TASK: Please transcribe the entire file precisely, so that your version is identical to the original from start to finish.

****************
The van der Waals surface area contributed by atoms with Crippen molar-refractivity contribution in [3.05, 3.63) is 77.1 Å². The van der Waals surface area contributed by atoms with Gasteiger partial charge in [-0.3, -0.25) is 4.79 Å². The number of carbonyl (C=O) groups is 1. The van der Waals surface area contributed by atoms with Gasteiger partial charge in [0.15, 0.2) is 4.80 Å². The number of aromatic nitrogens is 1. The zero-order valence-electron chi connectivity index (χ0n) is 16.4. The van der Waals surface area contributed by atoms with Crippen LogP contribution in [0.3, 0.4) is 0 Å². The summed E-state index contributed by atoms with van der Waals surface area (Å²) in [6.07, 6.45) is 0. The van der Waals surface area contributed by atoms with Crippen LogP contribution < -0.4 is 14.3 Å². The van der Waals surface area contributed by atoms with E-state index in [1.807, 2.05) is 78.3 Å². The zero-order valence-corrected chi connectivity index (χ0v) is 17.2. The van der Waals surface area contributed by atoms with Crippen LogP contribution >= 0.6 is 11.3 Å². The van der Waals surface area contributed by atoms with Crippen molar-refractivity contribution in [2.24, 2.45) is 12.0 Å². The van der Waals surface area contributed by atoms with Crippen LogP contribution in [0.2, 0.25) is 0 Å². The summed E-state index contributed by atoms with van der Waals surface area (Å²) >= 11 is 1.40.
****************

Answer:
The van der Waals surface area contributed by atoms with Crippen molar-refractivity contribution in [3.05, 3.63) is 77.1 Å². The van der Waals surface area contributed by atoms with Gasteiger partial charge in [-0.3, -0.25) is 4.79 Å². The number of carbonyl (C=O) groups is 1. The van der Waals surface area contributed by atoms with Gasteiger partial charge in [0.15, 0.2) is 4.80 Å². The number of aromatic nitrogens is 1. The zero-order valence-electron chi connectivity index (χ0n) is 16.4. The van der Waals surface area contributed by atoms with Crippen LogP contribution in [0.3, 0.4) is 0 Å². The summed E-state index contributed by atoms with van der Waals surface area (Å²) in [6.07, 6.45) is 0. The van der Waals surface area contributed by atoms with Crippen LogP contribution < -0.4 is 14.3 Å². The van der Waals surface area contributed by atoms with E-state index in [1.807, 2.05) is 78.3 Å². The zero-order valence-corrected chi connectivity index (χ0v) is 17.2. The van der Waals surface area contributed by atoms with Crippen LogP contribution >= 0.6 is 11.3 Å². The van der Waals surface area contributed by atoms with Crippen molar-refractivity contribution in [2.24, 2.45) is 12.0 Å². The van der Waals surface area contributed by atoms with Crippen LogP contribution in [0.2, 0.25) is 0 Å². The summed E-state index contributed by atoms with van der Waals surface area (Å²) >= 11 is 1.40.